By Colleen Sparks
It can be difficult to imagine adults forgetting their own names and where they live and not recognizing their family members.
But for those suffering from dementia, those memory losses are part of their reality. Hospice of the Valley is doing its part to help caregivers and anyone who comes into contact with dementia patients to understand the frustration, fear and anger they might feel as they struggle to remember things and perform everyday tasks.
The local non-profit organization’s internationally known dementia team has created “Dementia Moments,” a virtual experience that can help people feel as though they are walking in the shoes of someone with dementia. Nurses, nursing assistants, doctors, social workers and teachers have tried the exercise, in which they put on sunglasses that severely impair their vision and headphones that blare static, making it impossible to hear and understand instructions to put on a belt, sort loose coins or sign a document. During the training they also wear thick gloves to mimic the sensation of having numb fingers.
While these tools in the dementia experience have been around for many years, Hospice of the Valley is unusual in that it has brought in enough to provide training to about 40 people at once.
“We took the concept and put it into a bag with headphones that could be done at your desk,” Gillian Hamilton, administrative medical director at Hospice of the Valley said. “What we’re really trying to do is stress the learner in the same way that somebody with dementia is stressed. We’re not mimicking the experience of dementia exactly, of course; we’re just trying to get a feel for what it’s like. We’re doing the same thing with caregivers, to have them understand a little, to have them have empathy.”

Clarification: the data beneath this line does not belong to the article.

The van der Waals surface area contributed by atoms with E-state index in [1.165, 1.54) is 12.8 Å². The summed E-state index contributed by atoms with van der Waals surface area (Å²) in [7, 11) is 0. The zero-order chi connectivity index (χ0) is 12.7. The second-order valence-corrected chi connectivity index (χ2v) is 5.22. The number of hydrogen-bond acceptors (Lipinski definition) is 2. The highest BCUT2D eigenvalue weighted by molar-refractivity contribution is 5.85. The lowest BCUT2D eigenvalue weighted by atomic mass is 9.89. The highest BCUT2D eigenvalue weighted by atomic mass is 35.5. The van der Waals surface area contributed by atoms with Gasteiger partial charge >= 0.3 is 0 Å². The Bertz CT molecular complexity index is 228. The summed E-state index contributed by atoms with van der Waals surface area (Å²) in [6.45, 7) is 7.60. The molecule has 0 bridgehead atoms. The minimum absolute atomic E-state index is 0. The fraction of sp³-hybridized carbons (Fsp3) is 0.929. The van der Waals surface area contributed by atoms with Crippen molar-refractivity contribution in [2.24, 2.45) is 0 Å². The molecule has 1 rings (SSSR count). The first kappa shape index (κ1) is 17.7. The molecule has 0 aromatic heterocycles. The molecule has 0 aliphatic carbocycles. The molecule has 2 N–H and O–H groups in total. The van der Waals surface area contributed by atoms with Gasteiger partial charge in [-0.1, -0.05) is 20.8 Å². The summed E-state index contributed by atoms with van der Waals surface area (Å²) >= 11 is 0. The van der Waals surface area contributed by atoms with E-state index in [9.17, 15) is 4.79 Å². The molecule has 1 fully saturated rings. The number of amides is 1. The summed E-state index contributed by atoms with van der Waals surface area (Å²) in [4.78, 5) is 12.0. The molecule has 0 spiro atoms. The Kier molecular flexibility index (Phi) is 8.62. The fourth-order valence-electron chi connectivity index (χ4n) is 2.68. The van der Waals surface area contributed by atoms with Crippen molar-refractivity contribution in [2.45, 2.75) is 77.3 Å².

Hamilton also is a professor of practice at Arizona State University and on the faculty at the University of Arizona College of Medicine. She teaches a course in Alzheimer’s disease at ASU, in which students visit with people suffering from the disease.
Hospice of the Valley has provided the dementia training to teachers at Arcadia High School, including Eric Bodznick, who teaches bioscience.
“It was very eye-opening,” Bodznick said. “I’m very interested in partnering with Hospice of the Valley. They’re building a new unit next to Arcadia (High School). I’m hoping to get students in as interns. The prevalence of dementia is on the increase.”
He taught 125 students in his biotechnology classes about dementia. Students did research and presentations and talked about a possible genetic tie to the disease.
“One of the biggest factors that really hooked them in is that, one in three students (in Arizona) today will know personally someone affected by Alzheimer’s or have to support a parent or grandparent or loved one,” Bodznick said.
Hamilton said dementia is “an umbrella term for people who have difficulty with memory and other parts of thinking.” Alzheimer’s disease is the most common cause of dementia in older adults, according to the National Institute on Aging.
During a recent training in the dementia experience that Hospice of the Valley provided, trainees fumbled their way through doing basic tasks while immersed in the goggles and other tools hindering their abilities.
“I was getting sick to my stomach,” said Michelle Bales, a Hospice of the Valley social worker. “It was torture for me. I was scared.”
Those eight minutes felt like an eternity, she said.
“I needed it to be over,” Bales said.
Others reported they felt lost, anxious, helpless and nauseated.
Hamilton offered tips for anyone interacting with someone who has dementia. She said people should always treat those with dementia with “dignity and respect” and to “always be supportive.”
“Avoid criticizing because they are not going to understand, and never argue,” Hamilton said. “We talk a lot about yes. If they say, ‘I want to go home,’ you say, ‘yes, and tell me about your home.’ It’s their journey. Speak slowly and give them time to answer.”
The fourth leading cause of death in Arizona is Alzheimer’s disease, according to Hospice of the Valley. By 2025 more than 200,000 Arizona residents will have Alzheimer’s disease.